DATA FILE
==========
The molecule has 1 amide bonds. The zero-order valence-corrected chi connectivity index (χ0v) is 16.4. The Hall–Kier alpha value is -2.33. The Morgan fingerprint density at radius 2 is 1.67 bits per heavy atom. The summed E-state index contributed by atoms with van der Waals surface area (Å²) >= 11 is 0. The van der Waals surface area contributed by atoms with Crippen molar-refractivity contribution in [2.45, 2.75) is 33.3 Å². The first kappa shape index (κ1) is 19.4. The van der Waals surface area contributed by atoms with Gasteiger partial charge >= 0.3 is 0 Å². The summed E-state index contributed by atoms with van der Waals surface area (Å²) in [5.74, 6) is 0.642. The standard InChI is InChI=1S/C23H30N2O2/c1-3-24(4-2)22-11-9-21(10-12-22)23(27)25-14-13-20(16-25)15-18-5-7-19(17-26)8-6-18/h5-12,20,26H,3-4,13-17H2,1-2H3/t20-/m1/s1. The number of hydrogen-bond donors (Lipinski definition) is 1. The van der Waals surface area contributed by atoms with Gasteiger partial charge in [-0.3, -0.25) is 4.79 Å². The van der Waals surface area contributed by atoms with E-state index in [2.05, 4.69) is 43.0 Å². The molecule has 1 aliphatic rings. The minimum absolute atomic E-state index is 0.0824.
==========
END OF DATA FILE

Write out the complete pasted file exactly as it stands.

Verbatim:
The molecule has 1 amide bonds. The zero-order valence-corrected chi connectivity index (χ0v) is 16.4. The Hall–Kier alpha value is -2.33. The Morgan fingerprint density at radius 2 is 1.67 bits per heavy atom. The summed E-state index contributed by atoms with van der Waals surface area (Å²) >= 11 is 0. The van der Waals surface area contributed by atoms with Crippen molar-refractivity contribution in [2.45, 2.75) is 33.3 Å². The first kappa shape index (κ1) is 19.4. The van der Waals surface area contributed by atoms with Gasteiger partial charge >= 0.3 is 0 Å². The summed E-state index contributed by atoms with van der Waals surface area (Å²) in [5.74, 6) is 0.642. The standard InChI is InChI=1S/C23H30N2O2/c1-3-24(4-2)22-11-9-21(10-12-22)23(27)25-14-13-20(16-25)15-18-5-7-19(17-26)8-6-18/h5-12,20,26H,3-4,13-17H2,1-2H3/t20-/m1/s1. The number of hydrogen-bond donors (Lipinski definition) is 1. The van der Waals surface area contributed by atoms with Gasteiger partial charge in [-0.3, -0.25) is 4.79 Å². The van der Waals surface area contributed by atoms with E-state index in [2.05, 4.69) is 43.0 Å². The molecule has 1 aliphatic rings. The minimum absolute atomic E-state index is 0.0824.